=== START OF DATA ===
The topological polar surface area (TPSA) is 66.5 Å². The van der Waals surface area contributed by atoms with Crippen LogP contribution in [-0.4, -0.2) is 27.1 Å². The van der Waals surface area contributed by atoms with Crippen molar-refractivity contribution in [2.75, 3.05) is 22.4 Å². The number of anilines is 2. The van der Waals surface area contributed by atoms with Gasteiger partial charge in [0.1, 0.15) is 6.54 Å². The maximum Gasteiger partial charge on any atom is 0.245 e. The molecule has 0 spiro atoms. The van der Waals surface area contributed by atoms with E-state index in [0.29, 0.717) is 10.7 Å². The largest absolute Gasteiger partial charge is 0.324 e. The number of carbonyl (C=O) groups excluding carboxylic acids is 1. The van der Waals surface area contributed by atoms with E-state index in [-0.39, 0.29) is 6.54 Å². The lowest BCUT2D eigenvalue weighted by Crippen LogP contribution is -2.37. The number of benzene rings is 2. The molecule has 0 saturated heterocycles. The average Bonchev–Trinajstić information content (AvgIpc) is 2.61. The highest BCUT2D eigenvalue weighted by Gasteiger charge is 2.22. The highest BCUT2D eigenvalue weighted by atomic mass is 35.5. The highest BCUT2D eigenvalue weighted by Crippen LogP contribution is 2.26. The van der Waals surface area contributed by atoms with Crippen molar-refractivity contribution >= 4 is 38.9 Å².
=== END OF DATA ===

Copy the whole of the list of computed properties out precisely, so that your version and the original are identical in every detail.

The topological polar surface area (TPSA) is 66.5 Å². The van der Waals surface area contributed by atoms with Crippen LogP contribution in [-0.4, -0.2) is 27.1 Å². The van der Waals surface area contributed by atoms with Crippen molar-refractivity contribution in [2.75, 3.05) is 22.4 Å². The number of anilines is 2. The van der Waals surface area contributed by atoms with Gasteiger partial charge in [0.1, 0.15) is 6.54 Å². The maximum Gasteiger partial charge on any atom is 0.245 e. The molecule has 0 spiro atoms. The van der Waals surface area contributed by atoms with E-state index in [0.29, 0.717) is 10.7 Å². The largest absolute Gasteiger partial charge is 0.324 e. The number of carbonyl (C=O) groups excluding carboxylic acids is 1. The van der Waals surface area contributed by atoms with E-state index in [-0.39, 0.29) is 6.54 Å². The lowest BCUT2D eigenvalue weighted by Crippen LogP contribution is -2.37. The number of benzene rings is 2. The molecule has 0 saturated heterocycles. The average Bonchev–Trinajstić information content (AvgIpc) is 2.61. The highest BCUT2D eigenvalue weighted by Gasteiger charge is 2.22. The highest BCUT2D eigenvalue weighted by atomic mass is 35.5. The highest BCUT2D eigenvalue weighted by Crippen LogP contribution is 2.26. The van der Waals surface area contributed by atoms with Crippen molar-refractivity contribution >= 4 is 38.9 Å².